Alberta's money problem
What to do with all the riches?: In Calgary, a KFC closed down because it couldn't find enough workers
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by L. IAN MacDONALD
The Gazette, Friday, May 26, 2006
Welcome to Calgary, where there is an abundance of plenty, and plenty of abundance.
The headlines in the Calgary Herald tell the story of a boom driven by oil at $70 a barrel. On the first business page: "Calgary's towering demand for offices": $500 million in new office space invested in 2005, an increase of 58 per cent, compared with 13 per cent in Montreal and 16 per cent in Toronto.
Inside the business section: "Syncrude completes $8.4 billion expansion" over a story on the tar sands project at Fort McMurray, which employed 6,500 construction workers over five years, will produce 300,000 barrels of oil a day, and return more than $650 million a year in royalties to Alberta. Extracting oil from the tar sands used to be thought expensive at $40 a barrel, but not when the operating margins are in the 40s.
A local magazine, Avenue, reports that Calgary is adding 8,000 new homes every year in a city whose footprint is now the size of New York, with one-tenth the population. The suburbs are pushing into the foothills of the Rockies, west of the city, practically halfway to Banff.
On the flight out from Toronto, an executive from Imperial Oil, which moved its head office to Calgary from Toronto last year, told of moving into his new custom-built home while a subdivision was still being completed around them. The developer told him his best construction workers were crews from Quebec, who had driven out in their trucks and were sending money home.
But the main city page of the same day's paper tells of the challenges that accompany success: "Operating room idled by lack of surgical nurses" over a story of a shortage of eight nurses which threatens to shut down one of 14 operating rooms at the Peter Lougheed Centre for a week this month.
Alberta is facing a critical labour shortage, and not just among professionals. Todd Hirsch, chief economist of the Calgary-based Canada West Foundation, tells the story of the Kentucky Fried Chicken outlet that closed down because it couldn't find enough workers to feed the customers. Hirsch adds the high-school drop-out rate is reaching worrisome proportions because kids can make a killing driving trucks in the oil patch.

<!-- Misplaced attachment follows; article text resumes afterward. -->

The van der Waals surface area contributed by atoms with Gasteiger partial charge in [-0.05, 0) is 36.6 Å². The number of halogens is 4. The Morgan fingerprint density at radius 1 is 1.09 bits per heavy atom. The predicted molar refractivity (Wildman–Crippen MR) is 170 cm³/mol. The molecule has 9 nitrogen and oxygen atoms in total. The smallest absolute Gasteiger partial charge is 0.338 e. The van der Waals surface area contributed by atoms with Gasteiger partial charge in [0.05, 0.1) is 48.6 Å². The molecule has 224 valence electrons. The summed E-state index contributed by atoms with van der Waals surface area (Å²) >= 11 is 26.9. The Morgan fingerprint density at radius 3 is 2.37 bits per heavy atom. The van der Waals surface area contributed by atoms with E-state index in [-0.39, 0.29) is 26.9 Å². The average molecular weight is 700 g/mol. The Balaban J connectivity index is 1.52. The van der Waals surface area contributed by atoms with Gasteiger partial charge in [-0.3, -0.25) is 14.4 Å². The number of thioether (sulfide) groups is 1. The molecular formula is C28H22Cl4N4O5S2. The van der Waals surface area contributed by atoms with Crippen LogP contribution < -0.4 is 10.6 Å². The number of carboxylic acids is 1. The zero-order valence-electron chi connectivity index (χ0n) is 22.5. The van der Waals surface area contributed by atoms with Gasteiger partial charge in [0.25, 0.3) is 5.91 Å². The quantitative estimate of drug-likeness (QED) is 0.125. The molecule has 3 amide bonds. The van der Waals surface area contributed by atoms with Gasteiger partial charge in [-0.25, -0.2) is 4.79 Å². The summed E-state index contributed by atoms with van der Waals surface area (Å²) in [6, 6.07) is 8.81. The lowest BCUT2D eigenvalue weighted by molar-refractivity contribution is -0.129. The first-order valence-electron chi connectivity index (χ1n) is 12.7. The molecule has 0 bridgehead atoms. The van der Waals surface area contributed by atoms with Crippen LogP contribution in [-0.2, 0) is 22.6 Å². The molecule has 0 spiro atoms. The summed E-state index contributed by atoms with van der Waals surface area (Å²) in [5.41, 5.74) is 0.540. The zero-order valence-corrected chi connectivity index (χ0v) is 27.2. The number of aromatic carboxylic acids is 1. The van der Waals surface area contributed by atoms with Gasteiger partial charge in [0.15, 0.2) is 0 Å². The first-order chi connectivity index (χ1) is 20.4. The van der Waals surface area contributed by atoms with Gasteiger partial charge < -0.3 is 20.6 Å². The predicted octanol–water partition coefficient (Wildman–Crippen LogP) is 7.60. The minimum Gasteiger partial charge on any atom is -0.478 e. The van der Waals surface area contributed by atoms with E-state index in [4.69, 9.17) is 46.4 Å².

Social problems also accompany economic success. The same issue of Avenue magazine that reported on the housing boom also noted that the homeless rate has doubled in Calgary in the last three years. There is work for everyone who can work, but some people just can't, and rely on a rich city for the quality of compassion. The province can afford to build homeless shelters, but that just covers one of the social needs.
Alberta's good fortune is clear in a reading of its books. The provincial debt is completely paid off, and the province is projected to run a surplus of $7.3 billion in this fiscal year, which everyone knows is a low-ball number. Driven by oil royalties, the surplus could easily surpass $10 billion. The federal surplus is projected to come in at a hefty $8 billion for a population 10 times the size of Alberta.
What is Alberta going to do with all this money, which is now becoming a political as well as an economic question. Ralph Klein tried giving some of it away last year when every Albertan received $400 on the occasion of the province's centennial in Confederation.
Klein was very much in local and national headlines yesterday when he threatened to pull out of any new equalization program if energy revenues were added to the formula. "This is a political showdown, but this is also a constitutional issue," he said, vowing to fight any incursion on Alberta's petro-wealth "tooth and nail."
Klein's unprovoked outburst isn't about equalization. It's about a politician having a long goodbye, and not a very happy one. It's also about the premier of Alberta having to deal with a prime minister from Alberta in a province where only one can be king.
Still, the question remains, what is Alberta to do with all this money? Should it invest in trying to diversify out of oil? That's been tried before, as Hirsch points out, during the boom of the 1970s, on a bunch of failed initiatives which only proved the state has no business in the private sector of the nation.
One thought is that Alberta could lend money to other provinces at rates above security yields but less than the prime borrowing rate. That might generate some goodwill in the country, as opposed to envy over Alberta's good fortune.
One more reminder of that came with the bill at breakfast yesterday. There was GST on it, but no provincial sales tax.